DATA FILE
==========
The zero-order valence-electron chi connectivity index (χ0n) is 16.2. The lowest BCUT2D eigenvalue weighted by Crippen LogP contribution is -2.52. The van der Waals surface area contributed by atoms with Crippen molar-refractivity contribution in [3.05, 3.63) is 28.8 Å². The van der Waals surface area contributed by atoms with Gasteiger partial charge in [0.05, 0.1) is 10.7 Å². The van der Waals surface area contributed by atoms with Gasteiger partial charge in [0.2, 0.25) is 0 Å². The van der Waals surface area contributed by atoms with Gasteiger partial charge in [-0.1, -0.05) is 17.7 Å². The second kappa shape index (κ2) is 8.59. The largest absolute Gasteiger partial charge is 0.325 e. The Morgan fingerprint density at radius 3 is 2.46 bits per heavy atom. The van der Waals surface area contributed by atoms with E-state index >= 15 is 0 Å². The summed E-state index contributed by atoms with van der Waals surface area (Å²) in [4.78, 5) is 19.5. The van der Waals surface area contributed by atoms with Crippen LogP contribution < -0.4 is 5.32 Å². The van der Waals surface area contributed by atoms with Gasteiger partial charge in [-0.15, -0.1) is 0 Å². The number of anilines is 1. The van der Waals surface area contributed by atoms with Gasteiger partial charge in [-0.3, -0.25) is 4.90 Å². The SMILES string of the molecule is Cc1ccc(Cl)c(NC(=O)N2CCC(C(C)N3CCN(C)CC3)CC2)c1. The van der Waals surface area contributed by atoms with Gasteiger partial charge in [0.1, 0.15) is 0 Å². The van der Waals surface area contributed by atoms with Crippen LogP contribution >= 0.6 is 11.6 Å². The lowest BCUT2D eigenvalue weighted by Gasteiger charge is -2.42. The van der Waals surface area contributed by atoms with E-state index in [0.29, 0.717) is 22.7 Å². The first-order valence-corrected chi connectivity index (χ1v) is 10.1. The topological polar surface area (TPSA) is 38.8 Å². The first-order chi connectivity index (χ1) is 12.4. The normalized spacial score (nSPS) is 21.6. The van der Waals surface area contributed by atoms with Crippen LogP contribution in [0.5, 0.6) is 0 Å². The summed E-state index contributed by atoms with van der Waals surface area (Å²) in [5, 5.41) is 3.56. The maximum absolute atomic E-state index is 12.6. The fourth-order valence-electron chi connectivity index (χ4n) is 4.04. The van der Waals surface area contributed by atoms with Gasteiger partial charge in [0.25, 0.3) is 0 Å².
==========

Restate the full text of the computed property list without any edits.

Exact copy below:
The zero-order valence-electron chi connectivity index (χ0n) is 16.2. The lowest BCUT2D eigenvalue weighted by Crippen LogP contribution is -2.52. The van der Waals surface area contributed by atoms with Crippen molar-refractivity contribution in [3.05, 3.63) is 28.8 Å². The van der Waals surface area contributed by atoms with Gasteiger partial charge in [0.05, 0.1) is 10.7 Å². The van der Waals surface area contributed by atoms with Gasteiger partial charge in [0.2, 0.25) is 0 Å². The van der Waals surface area contributed by atoms with Gasteiger partial charge in [-0.1, -0.05) is 17.7 Å². The second kappa shape index (κ2) is 8.59. The largest absolute Gasteiger partial charge is 0.325 e. The Morgan fingerprint density at radius 3 is 2.46 bits per heavy atom. The van der Waals surface area contributed by atoms with E-state index >= 15 is 0 Å². The summed E-state index contributed by atoms with van der Waals surface area (Å²) in [4.78, 5) is 19.5. The van der Waals surface area contributed by atoms with Crippen LogP contribution < -0.4 is 5.32 Å². The van der Waals surface area contributed by atoms with Gasteiger partial charge in [-0.15, -0.1) is 0 Å². The number of anilines is 1. The van der Waals surface area contributed by atoms with Gasteiger partial charge in [-0.3, -0.25) is 4.90 Å². The SMILES string of the molecule is Cc1ccc(Cl)c(NC(=O)N2CCC(C(C)N3CCN(C)CC3)CC2)c1. The van der Waals surface area contributed by atoms with Gasteiger partial charge in [0.1, 0.15) is 0 Å². The van der Waals surface area contributed by atoms with Crippen LogP contribution >= 0.6 is 11.6 Å². The lowest BCUT2D eigenvalue weighted by Gasteiger charge is -2.42. The van der Waals surface area contributed by atoms with E-state index in [0.29, 0.717) is 22.7 Å². The first-order valence-corrected chi connectivity index (χ1v) is 10.1. The topological polar surface area (TPSA) is 38.8 Å². The first-order chi connectivity index (χ1) is 12.4. The normalized spacial score (nSPS) is 21.6. The van der Waals surface area contributed by atoms with Crippen LogP contribution in [0.5, 0.6) is 0 Å². The summed E-state index contributed by atoms with van der Waals surface area (Å²) in [5, 5.41) is 3.56. The maximum absolute atomic E-state index is 12.6. The fourth-order valence-electron chi connectivity index (χ4n) is 4.04. The van der Waals surface area contributed by atoms with Gasteiger partial charge in [0.25, 0.3) is 0 Å².